The Grind Begins
The off-season workouts begin. Coaches start Spring Ball prep. Recruiting and evaluation kick into high gear for high school juniors. Then spring ball begins. The brand new offense and defenses are installed. More roster evaluations. The spring game. More player workouts.
Summer! The coach’s families move to town. Summer camp session 1 for the little kids. Summer camp session 2 full of potential players. The current roster continues to work out. July will roll around, and the staff will get a much needed two weeks off. July will draw to close with media days and a flurry of preseason polls and hype. As August arrives, fall ball begins which swiftly leads to two a days and scrimmages. Kick off is two weeks away. First game strategizing begins.
Ultimately, coaching is more than pacing up and down the sidelines on a Saturday afternoon. It is so much more, it is a 24/7/365 job. When you are calling for a head coach to be fired, it’s because he is not winning fast enough for you. But one must be aware that there are approximately 414 people affected when a head coach is hired/fired:
Head Coach + wife + 2 kids = 4
Offensive Coordinator + wife + 2 kids = 4
Defensive Coordinator + wife + 2 kids = 4
Special Teams Coordinator + wife + 2 kids = 4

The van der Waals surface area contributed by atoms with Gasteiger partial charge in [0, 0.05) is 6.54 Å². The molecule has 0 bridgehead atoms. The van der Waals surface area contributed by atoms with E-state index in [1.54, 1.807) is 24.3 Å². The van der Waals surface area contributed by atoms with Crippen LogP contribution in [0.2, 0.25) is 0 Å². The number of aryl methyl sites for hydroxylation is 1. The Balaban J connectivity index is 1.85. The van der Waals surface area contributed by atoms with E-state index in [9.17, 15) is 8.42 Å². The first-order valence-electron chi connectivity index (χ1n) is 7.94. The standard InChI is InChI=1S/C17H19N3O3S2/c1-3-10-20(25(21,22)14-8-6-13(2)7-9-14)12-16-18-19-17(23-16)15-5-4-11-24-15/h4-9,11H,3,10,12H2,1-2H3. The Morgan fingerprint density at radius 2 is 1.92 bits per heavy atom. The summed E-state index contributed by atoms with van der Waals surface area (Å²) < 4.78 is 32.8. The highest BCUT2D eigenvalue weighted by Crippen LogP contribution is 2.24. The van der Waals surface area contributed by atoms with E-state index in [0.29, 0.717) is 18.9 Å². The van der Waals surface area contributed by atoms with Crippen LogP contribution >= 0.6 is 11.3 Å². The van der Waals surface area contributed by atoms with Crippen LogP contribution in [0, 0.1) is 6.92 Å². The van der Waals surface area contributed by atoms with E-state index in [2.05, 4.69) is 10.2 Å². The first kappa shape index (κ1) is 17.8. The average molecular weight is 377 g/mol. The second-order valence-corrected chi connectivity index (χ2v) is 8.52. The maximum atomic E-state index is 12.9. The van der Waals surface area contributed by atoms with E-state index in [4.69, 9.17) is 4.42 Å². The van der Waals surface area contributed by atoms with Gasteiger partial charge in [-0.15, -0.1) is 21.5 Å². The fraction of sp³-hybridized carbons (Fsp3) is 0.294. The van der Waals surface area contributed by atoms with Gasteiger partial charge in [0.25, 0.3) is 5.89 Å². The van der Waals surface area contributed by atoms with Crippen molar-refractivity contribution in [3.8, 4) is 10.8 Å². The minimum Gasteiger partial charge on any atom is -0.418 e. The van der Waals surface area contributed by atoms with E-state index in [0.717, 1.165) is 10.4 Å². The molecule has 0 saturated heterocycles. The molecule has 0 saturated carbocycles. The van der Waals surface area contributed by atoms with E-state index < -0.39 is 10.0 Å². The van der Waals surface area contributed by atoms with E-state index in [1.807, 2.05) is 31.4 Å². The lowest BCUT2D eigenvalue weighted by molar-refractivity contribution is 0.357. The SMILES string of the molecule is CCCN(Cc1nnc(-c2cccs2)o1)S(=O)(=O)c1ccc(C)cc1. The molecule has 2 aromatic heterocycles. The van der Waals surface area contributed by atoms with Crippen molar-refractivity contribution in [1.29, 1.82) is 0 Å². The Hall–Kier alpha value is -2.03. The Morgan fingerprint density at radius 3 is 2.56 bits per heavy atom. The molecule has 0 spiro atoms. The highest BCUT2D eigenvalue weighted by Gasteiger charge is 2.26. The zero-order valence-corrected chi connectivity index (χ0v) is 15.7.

Seven position coaches + 6 wives + 12 kids = 25
Strength & Conditioning Coach + wife + 2 kids = 4
Four Assistant Strength & Conditioning Coaches + 2 wives + 2 kids = 8
Five extra support staff/quality control + 5 wives + 10 kids = 20
Eight graduate assistants = 81 coaches, wives and kids
First and foremost, that core group of 81 will have to make a significant move. Additionally there is 18+/- support and office staff. Some may have to relocate; a majority of them will already be in place from the previous staff. Although rare, some head coaches come in and fire absolutely everyone, starting brand new from the receptionist on up. Moreover, these support staff will have to learn a whole new set of coaches and their families with a whole new set of quirks, wants and needs. Add those up, and we are at 99 people personally affected.
Now add the team. The average major college program has 105 players. So, 99+105 = 204 people affected. Lastly, add the player’s parents to the mix. That additional 210 people also have relationships with the coaches, 414 people.
The next time you take to social media calling for the firing of your school’s head coach, remember that number 414. Especially think about the number 414 when you start the Twitter account @firecoachxyz. Consequently, the lively hoods of 99 people are riding on the backs of 105 student athletes.
Just imagine if your job was dependent on 105 college kids. Imagine what it would be like to uproot your family every 3-5 years. Think about this: your team loses a game and subsequently, you lose your job, maybe simply because a ref blew a call. With this in mind, imagine you are one of the 414 people directly affected. Better yet imagine you are one of the 500-600 messages waiting on that new head coach’s phone, looking for your next job. Fingers crossed you get the call. Thus, it gets to be a long year when you are unemployed.